Councils say they have been left in the cold as the federal government announces a raft of coronavirus stimulus and support measures designed to keep the economy afloat.
The national local government peak ALGA says up to 45,000 jobs could be lost as a result.
President David O’Loughlin says councils have been hit hard by rate relief, facility closures and loss of parking revenue, as well as a lack of assistance from the federal government’s recently announced JobKeeper and Child Care packages.
“If councils are not included under the schemes, the entitlements available to local government employees who work in facilities that have been forced to close will be less than those who work in comparable workplaces in the private and not for profit sector,” he said.
“Our estimates indicate up to 45,000 workers will be lost.”
Government News has learned that one Sydney Council has already identified $5 million worth cuts by the end of the financial year and has asked staff to reduce weekly working hours to remain financially viable.
In an update to staff last Friday obtained by Government News, Hornsby Shire’s General Manager Steven Head warns the impact of the cuts “will be directly felt by the community in the way of deferred or cancelled projects or initiatives that we will no longer deliver”.
Mr Head says that projects proposed for the following year will have to be significantly cut or refocused, and staff where services are closing or being restricted will be affected.
“Our branch managers and directors are currently discussing with every team and individual an approach that will help reduce our direct staff costs, protect our overall finances and hence improve our ability to keep our permanent staff employed during and after the pandemic has subsided,” the email says.
Further comment has been sought.
Concern about childcare
Local Government NSW says many essential services, including childcare, are under threat in the state because councils aren’t eligible for the JobKeeper allowance, which provides employers with $1,500 a fortnight per employee.
LGNSW president Linda Scott says council-run childcare centres could be forced to close as a result of their exclusion from JobKeeper payments and a flaw in the government’s $1.6 billion free childcare package announced on Thursday.
Cr Scott says the child care initiative, designed to be complemented by the JobKeeper payment, leaves councils out of pocket because it will replace the Child Care Subsidy, which makes up to 50 per cent of their childcare revenue.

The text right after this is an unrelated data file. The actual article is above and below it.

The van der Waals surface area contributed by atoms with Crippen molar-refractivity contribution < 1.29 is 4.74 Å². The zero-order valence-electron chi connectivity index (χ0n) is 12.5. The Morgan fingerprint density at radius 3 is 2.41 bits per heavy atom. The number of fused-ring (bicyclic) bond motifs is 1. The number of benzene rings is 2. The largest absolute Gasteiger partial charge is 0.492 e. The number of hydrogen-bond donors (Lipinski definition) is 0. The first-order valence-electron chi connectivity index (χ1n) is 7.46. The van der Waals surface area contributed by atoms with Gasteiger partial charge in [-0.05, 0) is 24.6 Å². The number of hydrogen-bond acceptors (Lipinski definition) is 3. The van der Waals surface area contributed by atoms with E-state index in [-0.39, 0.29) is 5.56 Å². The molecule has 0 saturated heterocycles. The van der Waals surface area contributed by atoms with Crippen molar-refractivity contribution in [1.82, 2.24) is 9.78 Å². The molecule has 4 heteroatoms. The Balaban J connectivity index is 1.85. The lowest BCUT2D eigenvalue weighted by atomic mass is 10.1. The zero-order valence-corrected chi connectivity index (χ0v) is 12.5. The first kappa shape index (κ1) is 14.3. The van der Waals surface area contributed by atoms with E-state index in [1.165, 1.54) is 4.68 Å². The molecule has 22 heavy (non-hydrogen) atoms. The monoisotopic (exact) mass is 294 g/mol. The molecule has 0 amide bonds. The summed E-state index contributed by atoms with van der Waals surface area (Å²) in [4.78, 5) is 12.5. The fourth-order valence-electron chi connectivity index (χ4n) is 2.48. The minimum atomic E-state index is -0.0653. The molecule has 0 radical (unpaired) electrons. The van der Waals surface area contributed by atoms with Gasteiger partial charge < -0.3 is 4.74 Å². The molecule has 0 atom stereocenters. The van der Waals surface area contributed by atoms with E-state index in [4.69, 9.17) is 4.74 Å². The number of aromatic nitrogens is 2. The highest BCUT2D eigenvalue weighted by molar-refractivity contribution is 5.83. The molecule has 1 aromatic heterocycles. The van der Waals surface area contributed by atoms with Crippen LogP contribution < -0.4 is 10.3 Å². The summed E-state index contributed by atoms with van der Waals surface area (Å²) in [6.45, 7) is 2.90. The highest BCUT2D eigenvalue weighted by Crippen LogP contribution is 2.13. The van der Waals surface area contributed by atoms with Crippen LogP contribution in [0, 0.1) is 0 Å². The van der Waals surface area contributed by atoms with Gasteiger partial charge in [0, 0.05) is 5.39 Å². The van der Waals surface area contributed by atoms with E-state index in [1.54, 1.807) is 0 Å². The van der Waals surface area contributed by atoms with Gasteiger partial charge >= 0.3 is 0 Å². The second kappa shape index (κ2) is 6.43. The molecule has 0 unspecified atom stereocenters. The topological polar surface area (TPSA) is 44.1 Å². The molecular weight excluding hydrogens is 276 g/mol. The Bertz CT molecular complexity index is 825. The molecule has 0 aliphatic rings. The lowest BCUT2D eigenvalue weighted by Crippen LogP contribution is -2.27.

She says one Sydney council has estimated it will lose $3 million over the next three months under the new arrangement and will struggle to keep its doors open.
“The Prime Minister must reverse a decision to deny JobKeeper payments to councils,” she told Government News.
“Without it, we are looking at the closure of council-run childcare centres across NSW, where local government is not only the largest provider of childcare and early education services but in some regional areas the only provider.
“It is absolutely critical that councils have access to the JobKeeper assistance package, not just to help them keep their childcare centres open but to keep council staff employed right across NSW.”
Commonwealth ‘to provide more inf0rmation’
The United Services Union also says local government has been left out of many of the government’s stimulus measures.
“There is no point announcing a $1.6 billion childcare package that promises essential workers that childcare services will be free if a major flaw in the funding model means centres in communities across the country will still be forced to close their doors,” General Secretary Graeme Kelly said.
NSW local government minister Shelley Hancock said she was “acutely aware” of the impact of the childcare decision on local councils.
“I have heard from many of you already about the difficulty you are having keeping staff employed as well as providing services, such as childcare,” she said in an email to councils.
“The Commonwealth has advised me that they have heard our concerns about childcare services in particular and will provide more information soon.”
Concerns raised by Queensland councils
Queensland councils also say they are working with Premier Annastacia Palaszcuk to protect their 40,000 workers who have missed out on the JobKeeper program.
LGAQ CEO Greg Hallam says COVID-19 could cost the state’s councils, which are already introducing measures like rate relief and fee waivers, hundreds of millions of dollars.
Among council staff affected are around 1,700 librarians who are seeking redeployment or support, he says.
“Without access to JobKeeper funding, the task of supporting communities while also sustaining jobs becomes much more difficult,” he said.
“Councils need their support to not only sustain jobs but to ensure further jobs can be created when the time comes to inject further stimulus into local economies to help Queensland recover from the pandemic.”
Cr O’Loughlin says he has written to the PM asking for action.
“ALGA is pursuing this matter with urgency,” he said.
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